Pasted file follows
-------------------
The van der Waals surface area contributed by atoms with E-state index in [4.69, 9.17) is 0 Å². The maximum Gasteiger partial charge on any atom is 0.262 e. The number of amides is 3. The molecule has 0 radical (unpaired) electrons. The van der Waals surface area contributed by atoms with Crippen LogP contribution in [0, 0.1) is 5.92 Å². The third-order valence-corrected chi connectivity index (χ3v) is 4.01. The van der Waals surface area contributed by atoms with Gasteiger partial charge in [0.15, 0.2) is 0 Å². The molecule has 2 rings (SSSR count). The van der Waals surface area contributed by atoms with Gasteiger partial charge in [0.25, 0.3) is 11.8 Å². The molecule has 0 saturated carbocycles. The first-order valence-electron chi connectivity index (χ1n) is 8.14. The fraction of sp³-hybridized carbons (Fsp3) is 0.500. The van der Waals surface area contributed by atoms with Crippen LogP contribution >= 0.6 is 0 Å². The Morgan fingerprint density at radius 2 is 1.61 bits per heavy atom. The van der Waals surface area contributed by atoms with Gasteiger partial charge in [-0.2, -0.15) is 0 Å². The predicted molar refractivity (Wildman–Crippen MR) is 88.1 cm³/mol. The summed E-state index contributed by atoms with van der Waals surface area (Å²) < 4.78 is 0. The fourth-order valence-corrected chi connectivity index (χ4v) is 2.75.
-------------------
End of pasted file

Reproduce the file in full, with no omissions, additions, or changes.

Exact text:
The van der Waals surface area contributed by atoms with E-state index in [4.69, 9.17) is 0 Å². The maximum Gasteiger partial charge on any atom is 0.262 e. The number of amides is 3. The molecule has 0 radical (unpaired) electrons. The van der Waals surface area contributed by atoms with Crippen LogP contribution in [0, 0.1) is 5.92 Å². The third-order valence-corrected chi connectivity index (χ3v) is 4.01. The van der Waals surface area contributed by atoms with Gasteiger partial charge in [0.15, 0.2) is 0 Å². The molecule has 2 rings (SSSR count). The van der Waals surface area contributed by atoms with Gasteiger partial charge in [0.25, 0.3) is 11.8 Å². The molecule has 0 saturated carbocycles. The first-order valence-electron chi connectivity index (χ1n) is 8.14. The fraction of sp³-hybridized carbons (Fsp3) is 0.500. The van der Waals surface area contributed by atoms with Crippen LogP contribution >= 0.6 is 0 Å². The Morgan fingerprint density at radius 2 is 1.61 bits per heavy atom. The van der Waals surface area contributed by atoms with Gasteiger partial charge in [-0.2, -0.15) is 0 Å². The predicted molar refractivity (Wildman–Crippen MR) is 88.1 cm³/mol. The summed E-state index contributed by atoms with van der Waals surface area (Å²) < 4.78 is 0. The fourth-order valence-corrected chi connectivity index (χ4v) is 2.75.